DRC & Research News

This page shares the latest news in T1D research and DRC’s community.

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Improving Vascularization in Pancreatic Islet Transplants

One of the approaches scientists have been exploring for the treatment of type 1 diabetes is pancreatic islet cell transplants. By introducing these cells into the body, they are often able to maintain better glycemic control and support insulin production. However, there are many challenges that come with this type of treatment. It is essential to protect transplanted islet cells from immune system attack while also promoting sustainability. Cells tend to lose function over time and poor vascularization is often a contributing factor.

In a recent study, scientists have found a way to improve vascularization and therefore function of transplanted human pancreatic islets in diabetic mice. In addition to encapsulating islet cells, they also included human umbilical cord perivascular mesenchymal stromal cells or HUCPVCs. The HUCPVCs had a positive effect on graft function and suppressed T cell responses. In both immunocompetent and immunodeficient diabetic mice, glycemic control was maintained for up to 16 weeks when cells were transplanted via a kidney capsule, and for up to six weeks or seven weeks respectively when administered via a hepatic portal route. Furthermore, with the addition of HUCPVCs to the transplanted islet mass, rejection was delayed and the graft showed some proregenerative properties.

These findings may improve the future of human islet allotransplantation as a viable option for long-term treatment of type 1 diabetes. Scientists are constantly exploring ways to reduce rejection and the need for prolonged immunosuppression while maintaining better glycemic control. This study opens doors for more advanced research on the use of HUCPVCs in islet transplantation as well as related therapies.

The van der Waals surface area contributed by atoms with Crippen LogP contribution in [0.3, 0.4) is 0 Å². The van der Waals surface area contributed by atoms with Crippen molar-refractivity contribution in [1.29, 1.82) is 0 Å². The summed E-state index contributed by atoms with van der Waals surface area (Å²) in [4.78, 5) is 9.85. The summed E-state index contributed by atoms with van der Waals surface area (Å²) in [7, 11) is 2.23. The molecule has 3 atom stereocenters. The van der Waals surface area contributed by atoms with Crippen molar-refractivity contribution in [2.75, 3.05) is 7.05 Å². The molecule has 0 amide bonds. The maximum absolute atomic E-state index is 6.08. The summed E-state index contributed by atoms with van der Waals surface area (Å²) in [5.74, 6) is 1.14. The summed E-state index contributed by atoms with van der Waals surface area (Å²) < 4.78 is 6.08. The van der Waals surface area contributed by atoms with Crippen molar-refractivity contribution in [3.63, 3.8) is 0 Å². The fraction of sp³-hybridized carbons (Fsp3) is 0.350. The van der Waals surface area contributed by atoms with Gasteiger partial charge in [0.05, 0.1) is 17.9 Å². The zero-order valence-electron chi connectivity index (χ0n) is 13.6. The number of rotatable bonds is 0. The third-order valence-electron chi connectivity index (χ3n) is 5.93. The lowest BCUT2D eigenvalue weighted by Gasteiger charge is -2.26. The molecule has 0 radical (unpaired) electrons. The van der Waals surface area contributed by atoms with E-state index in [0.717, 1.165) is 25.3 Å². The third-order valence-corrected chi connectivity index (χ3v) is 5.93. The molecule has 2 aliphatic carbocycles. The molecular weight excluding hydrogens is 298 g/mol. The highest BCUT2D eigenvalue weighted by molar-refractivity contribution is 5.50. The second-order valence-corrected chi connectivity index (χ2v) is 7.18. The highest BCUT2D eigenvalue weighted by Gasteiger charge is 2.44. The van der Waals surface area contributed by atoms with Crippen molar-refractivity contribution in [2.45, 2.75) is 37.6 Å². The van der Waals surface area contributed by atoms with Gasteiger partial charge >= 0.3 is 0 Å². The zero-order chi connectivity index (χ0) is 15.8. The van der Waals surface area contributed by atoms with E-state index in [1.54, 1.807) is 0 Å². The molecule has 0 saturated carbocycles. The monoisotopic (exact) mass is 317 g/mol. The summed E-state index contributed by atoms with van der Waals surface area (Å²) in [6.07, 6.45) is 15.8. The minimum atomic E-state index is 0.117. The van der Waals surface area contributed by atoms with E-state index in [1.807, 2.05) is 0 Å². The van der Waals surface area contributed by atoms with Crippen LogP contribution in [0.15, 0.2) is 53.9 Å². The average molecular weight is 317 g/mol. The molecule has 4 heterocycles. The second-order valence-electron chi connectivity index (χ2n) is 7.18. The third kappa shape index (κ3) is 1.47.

Diabetes Research Connection is committed to supporting research for type 1 diabetes by providing early-career scientists with essential funding to keep projects moving forward. Learn more about current studies and how to donate to these efforts by visiting https://diabetesresearchconnection.org.

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Advances in Therapeutic Treatment for Type 1 Diabetes without Immune Suppression

One approach that researchers have been exploring to treat type 1 diabetes is cell therapy. By introducing new insulin-producing beta cells or other types of cells, scientists strive to support the body in once again producing its own insulin. A common challenge with this technique is that it often has limited results as the body once again attacks the cells, or they slowly lose function on their own. In addition, cell therapy typically requires immune suppression which can put individuals at risk for other complications.

However, in a recent study, researchers tested a new method of transplanting therapeutic cells by using a retrievable device with a silicone reservoir. The cells are further protected by a porous polymeric membrane that allows macrophages to enter the device without destroying the transplanted cells, or that prevents them from entering at all.

When tested in immunocompetent mice, the device supported normoglycemia for more than 75 days without the need for immunosuppression. The transplanted cells were able to effectively produce erythropoietin, which in turn improves oxygen supply to the body, and also generates insulin to manage blood sugar levels.

This is a notable step forward in improving cell therapy for the treatment of type 1 diabetes. More research and testing are required to determine how this process translates into human models. Researchers have been trying to limit or eliminate the need for immune suppression while transplanting healthy pancreatic, islet, and stem cells into the body to control blood glucose levels.

Dan Anderson, Ph.D., a member of the Diabetes Research Connection (DRC) Scientific Review Committee, is the senior author of the article published regarding these findings. DRC is excited to see where these advances may lead and what it could mean for the future of cell transplantation techniques and cell therapy for type 1 diabetes. The organization provides critical funding for a wide range of projects related to improving diagnosis, treatment, and prevention of the disease. Learn more about current studies and how to support these efforts by visiting https://diabetesresearchconnection.org.

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